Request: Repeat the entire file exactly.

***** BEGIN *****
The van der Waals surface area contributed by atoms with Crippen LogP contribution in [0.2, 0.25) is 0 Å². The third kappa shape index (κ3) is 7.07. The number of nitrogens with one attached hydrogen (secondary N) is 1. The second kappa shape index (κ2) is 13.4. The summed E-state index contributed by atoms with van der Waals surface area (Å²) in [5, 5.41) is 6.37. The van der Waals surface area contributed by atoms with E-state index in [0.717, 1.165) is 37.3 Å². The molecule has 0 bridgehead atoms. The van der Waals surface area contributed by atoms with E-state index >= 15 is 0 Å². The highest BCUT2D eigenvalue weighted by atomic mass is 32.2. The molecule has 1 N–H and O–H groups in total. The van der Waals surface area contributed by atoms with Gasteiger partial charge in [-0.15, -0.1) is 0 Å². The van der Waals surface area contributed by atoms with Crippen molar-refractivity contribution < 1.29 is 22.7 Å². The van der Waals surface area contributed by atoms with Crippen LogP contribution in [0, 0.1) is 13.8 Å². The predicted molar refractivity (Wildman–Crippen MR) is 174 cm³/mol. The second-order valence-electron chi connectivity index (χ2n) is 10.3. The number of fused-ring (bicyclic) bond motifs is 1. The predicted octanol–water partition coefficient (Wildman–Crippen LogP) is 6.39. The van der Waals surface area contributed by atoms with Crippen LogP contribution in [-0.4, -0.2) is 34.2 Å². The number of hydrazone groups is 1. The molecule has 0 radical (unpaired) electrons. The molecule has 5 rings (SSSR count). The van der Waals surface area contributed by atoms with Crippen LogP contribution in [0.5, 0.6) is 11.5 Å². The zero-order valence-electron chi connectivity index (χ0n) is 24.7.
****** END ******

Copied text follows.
The van der Waals surface area contributed by atoms with Crippen LogP contribution in [0.2, 0.25) is 0 Å². The third kappa shape index (κ3) is 7.07. The number of nitrogens with one attached hydrogen (secondary N) is 1. The second kappa shape index (κ2) is 13.4. The summed E-state index contributed by atoms with van der Waals surface area (Å²) in [5, 5.41) is 6.37. The van der Waals surface area contributed by atoms with E-state index in [0.717, 1.165) is 37.3 Å². The molecule has 0 bridgehead atoms. The van der Waals surface area contributed by atoms with E-state index >= 15 is 0 Å². The highest BCUT2D eigenvalue weighted by atomic mass is 32.2. The molecule has 1 N–H and O–H groups in total. The van der Waals surface area contributed by atoms with Gasteiger partial charge in [-0.15, -0.1) is 0 Å². The van der Waals surface area contributed by atoms with Crippen molar-refractivity contribution < 1.29 is 22.7 Å². The van der Waals surface area contributed by atoms with Crippen LogP contribution in [0, 0.1) is 13.8 Å². The predicted molar refractivity (Wildman–Crippen MR) is 174 cm³/mol. The second-order valence-electron chi connectivity index (χ2n) is 10.3. The number of fused-ring (bicyclic) bond motifs is 1. The predicted octanol–water partition coefficient (Wildman–Crippen LogP) is 6.39. The van der Waals surface area contributed by atoms with Crippen LogP contribution in [-0.4, -0.2) is 34.2 Å². The number of hydrazone groups is 1. The molecule has 0 radical (unpaired) electrons. The molecule has 5 rings (SSSR count). The van der Waals surface area contributed by atoms with Crippen LogP contribution in [0.5, 0.6) is 11.5 Å². The zero-order valence-electron chi connectivity index (χ0n) is 24.7.